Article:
Title: When A Crocodile Eats the Sun (2006)
Author: Peter Godwin
Publisher: Picador ISBN: 978-1-770-010086-2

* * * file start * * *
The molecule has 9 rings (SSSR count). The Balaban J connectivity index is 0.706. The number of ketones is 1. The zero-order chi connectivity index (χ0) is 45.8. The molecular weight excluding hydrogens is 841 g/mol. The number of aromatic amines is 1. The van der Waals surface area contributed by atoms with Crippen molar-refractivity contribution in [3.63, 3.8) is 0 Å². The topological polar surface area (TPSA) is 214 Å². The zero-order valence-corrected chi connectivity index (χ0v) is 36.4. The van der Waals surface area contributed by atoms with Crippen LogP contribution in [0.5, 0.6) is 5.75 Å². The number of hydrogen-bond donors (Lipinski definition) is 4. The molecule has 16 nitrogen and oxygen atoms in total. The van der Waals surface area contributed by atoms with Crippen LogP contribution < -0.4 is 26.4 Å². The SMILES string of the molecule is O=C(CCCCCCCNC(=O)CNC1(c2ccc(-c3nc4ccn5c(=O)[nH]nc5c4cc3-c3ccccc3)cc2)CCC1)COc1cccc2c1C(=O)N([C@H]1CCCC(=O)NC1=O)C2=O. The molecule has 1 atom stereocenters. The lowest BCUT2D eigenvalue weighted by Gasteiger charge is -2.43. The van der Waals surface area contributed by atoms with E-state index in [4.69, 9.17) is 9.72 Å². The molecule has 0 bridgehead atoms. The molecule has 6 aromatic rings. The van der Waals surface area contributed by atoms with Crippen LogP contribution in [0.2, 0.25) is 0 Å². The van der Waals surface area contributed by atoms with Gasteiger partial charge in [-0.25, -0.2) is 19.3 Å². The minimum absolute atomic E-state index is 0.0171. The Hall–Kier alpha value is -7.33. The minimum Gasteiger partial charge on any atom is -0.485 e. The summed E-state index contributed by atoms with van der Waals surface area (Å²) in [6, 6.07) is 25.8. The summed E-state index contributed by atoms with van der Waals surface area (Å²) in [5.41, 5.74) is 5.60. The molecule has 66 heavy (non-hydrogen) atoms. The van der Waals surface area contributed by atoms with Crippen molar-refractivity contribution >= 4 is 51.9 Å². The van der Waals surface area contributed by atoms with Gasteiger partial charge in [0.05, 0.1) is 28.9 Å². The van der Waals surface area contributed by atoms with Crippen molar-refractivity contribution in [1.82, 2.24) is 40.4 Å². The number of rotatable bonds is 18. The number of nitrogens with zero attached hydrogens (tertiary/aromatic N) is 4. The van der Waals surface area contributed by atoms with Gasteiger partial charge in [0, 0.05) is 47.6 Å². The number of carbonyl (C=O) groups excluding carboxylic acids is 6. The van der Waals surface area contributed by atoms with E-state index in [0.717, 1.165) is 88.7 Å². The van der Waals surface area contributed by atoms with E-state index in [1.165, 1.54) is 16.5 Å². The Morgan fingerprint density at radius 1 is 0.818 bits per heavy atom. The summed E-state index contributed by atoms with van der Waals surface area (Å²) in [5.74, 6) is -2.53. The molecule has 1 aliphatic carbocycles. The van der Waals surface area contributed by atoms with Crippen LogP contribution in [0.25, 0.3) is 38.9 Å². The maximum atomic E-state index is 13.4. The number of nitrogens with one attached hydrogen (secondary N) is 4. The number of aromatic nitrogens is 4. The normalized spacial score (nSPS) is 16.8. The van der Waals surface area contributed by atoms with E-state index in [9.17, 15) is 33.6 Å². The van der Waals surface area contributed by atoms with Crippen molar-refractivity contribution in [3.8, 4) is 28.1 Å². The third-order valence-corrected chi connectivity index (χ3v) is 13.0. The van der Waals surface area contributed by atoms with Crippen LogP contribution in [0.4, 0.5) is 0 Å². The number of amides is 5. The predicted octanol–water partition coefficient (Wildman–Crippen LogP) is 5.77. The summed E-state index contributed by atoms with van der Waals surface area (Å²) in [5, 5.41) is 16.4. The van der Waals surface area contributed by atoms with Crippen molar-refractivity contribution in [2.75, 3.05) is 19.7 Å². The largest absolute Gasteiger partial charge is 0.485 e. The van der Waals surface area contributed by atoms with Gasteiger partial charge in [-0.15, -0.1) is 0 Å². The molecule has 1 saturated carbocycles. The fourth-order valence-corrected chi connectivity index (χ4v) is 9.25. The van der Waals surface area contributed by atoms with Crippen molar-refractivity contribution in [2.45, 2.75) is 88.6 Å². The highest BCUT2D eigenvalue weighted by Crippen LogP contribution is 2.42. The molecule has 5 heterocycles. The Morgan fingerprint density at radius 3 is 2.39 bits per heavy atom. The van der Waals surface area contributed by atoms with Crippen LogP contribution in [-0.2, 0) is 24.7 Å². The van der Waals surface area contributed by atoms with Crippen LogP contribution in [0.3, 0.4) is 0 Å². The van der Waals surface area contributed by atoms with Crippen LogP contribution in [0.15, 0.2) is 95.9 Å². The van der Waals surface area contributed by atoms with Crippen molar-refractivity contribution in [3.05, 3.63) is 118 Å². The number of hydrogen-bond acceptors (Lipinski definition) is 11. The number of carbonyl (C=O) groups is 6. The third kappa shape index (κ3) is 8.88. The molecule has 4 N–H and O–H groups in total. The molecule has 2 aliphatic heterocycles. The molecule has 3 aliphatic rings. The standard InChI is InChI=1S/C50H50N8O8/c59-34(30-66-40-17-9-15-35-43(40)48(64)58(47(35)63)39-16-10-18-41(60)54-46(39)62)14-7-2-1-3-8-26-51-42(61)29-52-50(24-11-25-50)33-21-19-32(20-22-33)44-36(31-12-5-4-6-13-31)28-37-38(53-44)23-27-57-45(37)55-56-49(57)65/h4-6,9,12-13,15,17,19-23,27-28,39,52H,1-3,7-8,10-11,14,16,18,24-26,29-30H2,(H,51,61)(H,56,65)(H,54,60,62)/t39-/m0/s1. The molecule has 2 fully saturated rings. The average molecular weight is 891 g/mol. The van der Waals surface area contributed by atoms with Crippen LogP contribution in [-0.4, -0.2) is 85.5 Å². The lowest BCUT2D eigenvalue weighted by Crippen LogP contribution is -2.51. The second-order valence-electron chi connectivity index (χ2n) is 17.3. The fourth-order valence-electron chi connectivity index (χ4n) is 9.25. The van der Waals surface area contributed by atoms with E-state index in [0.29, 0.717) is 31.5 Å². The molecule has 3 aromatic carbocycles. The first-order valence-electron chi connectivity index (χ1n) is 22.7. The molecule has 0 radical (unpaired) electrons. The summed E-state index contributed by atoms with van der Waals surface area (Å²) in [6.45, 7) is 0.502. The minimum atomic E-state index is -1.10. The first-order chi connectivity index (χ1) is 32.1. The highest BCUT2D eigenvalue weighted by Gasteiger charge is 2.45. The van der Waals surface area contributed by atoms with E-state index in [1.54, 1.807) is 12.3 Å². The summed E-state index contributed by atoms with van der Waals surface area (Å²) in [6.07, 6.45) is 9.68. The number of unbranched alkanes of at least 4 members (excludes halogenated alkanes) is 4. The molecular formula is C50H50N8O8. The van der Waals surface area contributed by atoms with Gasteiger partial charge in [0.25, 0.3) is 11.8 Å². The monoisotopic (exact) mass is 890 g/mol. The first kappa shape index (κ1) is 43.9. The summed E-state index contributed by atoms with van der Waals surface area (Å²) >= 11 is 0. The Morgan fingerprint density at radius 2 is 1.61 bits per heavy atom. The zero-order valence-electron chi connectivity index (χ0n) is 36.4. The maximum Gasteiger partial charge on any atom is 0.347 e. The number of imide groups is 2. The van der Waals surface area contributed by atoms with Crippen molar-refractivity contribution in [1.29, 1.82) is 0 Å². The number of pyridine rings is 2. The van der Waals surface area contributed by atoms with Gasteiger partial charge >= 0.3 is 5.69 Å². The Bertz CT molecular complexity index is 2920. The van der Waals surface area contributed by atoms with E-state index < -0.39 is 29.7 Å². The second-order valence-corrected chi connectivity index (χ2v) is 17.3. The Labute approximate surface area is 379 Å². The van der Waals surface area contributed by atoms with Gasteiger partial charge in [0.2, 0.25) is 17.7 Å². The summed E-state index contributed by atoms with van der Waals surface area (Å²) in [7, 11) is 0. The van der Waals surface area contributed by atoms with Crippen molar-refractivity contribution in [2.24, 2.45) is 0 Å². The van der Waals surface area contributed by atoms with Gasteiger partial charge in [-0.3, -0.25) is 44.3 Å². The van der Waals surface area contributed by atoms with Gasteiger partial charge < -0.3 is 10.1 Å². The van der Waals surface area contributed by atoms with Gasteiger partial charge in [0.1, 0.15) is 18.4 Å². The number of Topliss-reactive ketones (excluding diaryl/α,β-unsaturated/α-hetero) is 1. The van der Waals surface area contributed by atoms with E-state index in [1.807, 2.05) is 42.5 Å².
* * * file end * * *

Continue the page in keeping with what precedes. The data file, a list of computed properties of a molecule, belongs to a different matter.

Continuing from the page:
“HE came with nothing in his pockets and built an empire.” Peter Godwin’s “When a Crocodile Eats the Sun” can be summed as the quest of a man to establish an identity in a place he is struggling to call home. It is the story of the writer’s journey back to Africa, the land of his birth, the land he assumes for generations his children will call home. There is an immediate sense of nostalgia on the writer’s part because for the first time that he can remember, they are a people displaced. The land reform programme is taking place and the question that looms before the white man is that of identity; where does he belong? Godwin was born in Harare, then Salisbury in 1957, is now based in New York and is married with three children. He was a police officer in Rhodesia and then studied Law in England before becoming a journalist. When the war ended and independence came in 1980, the country welcomed this transition. The white man could stay and racial lines erased, or so the people thought? It was always a case of ‘them’ and ‘us’ between the blacks and the whites. When the ‘warvits’ as Godwin calls them in his story, began to take back the land by force, some white farmers declared, Lord forbid, they could not give up the inheritance of their fathers to the blacks. The writer acknowledges the coming of independence had diminished the divide between whites and blacks until the land reform programme of year 2000. But right through the story before 2000, one can detect underlying currents between the two races, one restless and the other weary. Of interest is the writer’s view of the continent and the home he claims to love. For example, his assumption that almost all Africans are either dying of Aids or going to, later confirmed by their black gardener, lsaac, among others. The writer does not want to deliberate on the various theories on the origin of the pandemic but rather that Zimbabwe’s sending of soldiers to Congo had something to do with it. When his father is hospitalised, he would rather have a white doctor attend to him and only consents to an African doctor after he is told he studied in England. The Government then issues a statement that those with dual citizenship should renounce them and decide whether they are Zimbabwean or other nationalities. This is a further blow to the writer who at that time is dealing with the illness of his father and about to discover his father’s hidden Polish ancestry. Godwin, who feels persecuted, equates the Zimbabwean Government to the Nazi regime and the whites to the Semites. The parents decide that one take up British citizenship and the other a Zimbabwean so they can vote. In a sense, the writer is saying that they are Zimbabwean citizens whose home really will be England, they love Zimbabwe but can never understand the people they share citizenship with. White farmers like Rob Webb, to the writer, are interested in the welfare of their workers, because they built a primary school for the labourers’ children and a fully staffed clinic. The writer continues to point fingers at the Government and the black elite that is supposedly enriching itself on the backs of the black masses. To the white farmer his workers would rather die with him than join those who are clamouring for their inheritance as Sani, an evicted farm worker, laments: “I was born at the farm, grew up at the farm, went to school on the farm, my father died on the farm. All we know is farming. That is what we want to do again” (p184). At this point it would seem the writer is contradicting himself. He is saying the school is there to produce farm labourers, nothing more. Is that all that he can dream about himself and his children? The title of the book is derived from the metaphor of the solar eclipse, the crocodile eating the sun. Hence when it eats the sun it means madness and bad times come upon the land. To Godwin the crocodile in this context might refer to President Mugabe. The writer describes labourers slashing the grass as “keeping Africa at bay”, symbolising the European desire of ‘taming’ Africa. Peter Godwin’s novel opens with a significant story that the writer claims he was told by a Zulu Prince in South Africa. The story tells of a time when the British and the Zulu were at war and the Zulus slaughtered the white pioneers and they found in one of the tents a young white man writing in the midst of the war. When asked what he was doing he said he was writing for his people. Godwin’s intended audience are the former Rhodesians. “When the Crocodile Eats the Sun” is therefore a Rhodesian story written by a Rhodesian for his fellow grieving Rhodesians scattered around the world. The shocking thing about it is that it shows the same ignorance that white men had about the black man more than 100 years ago.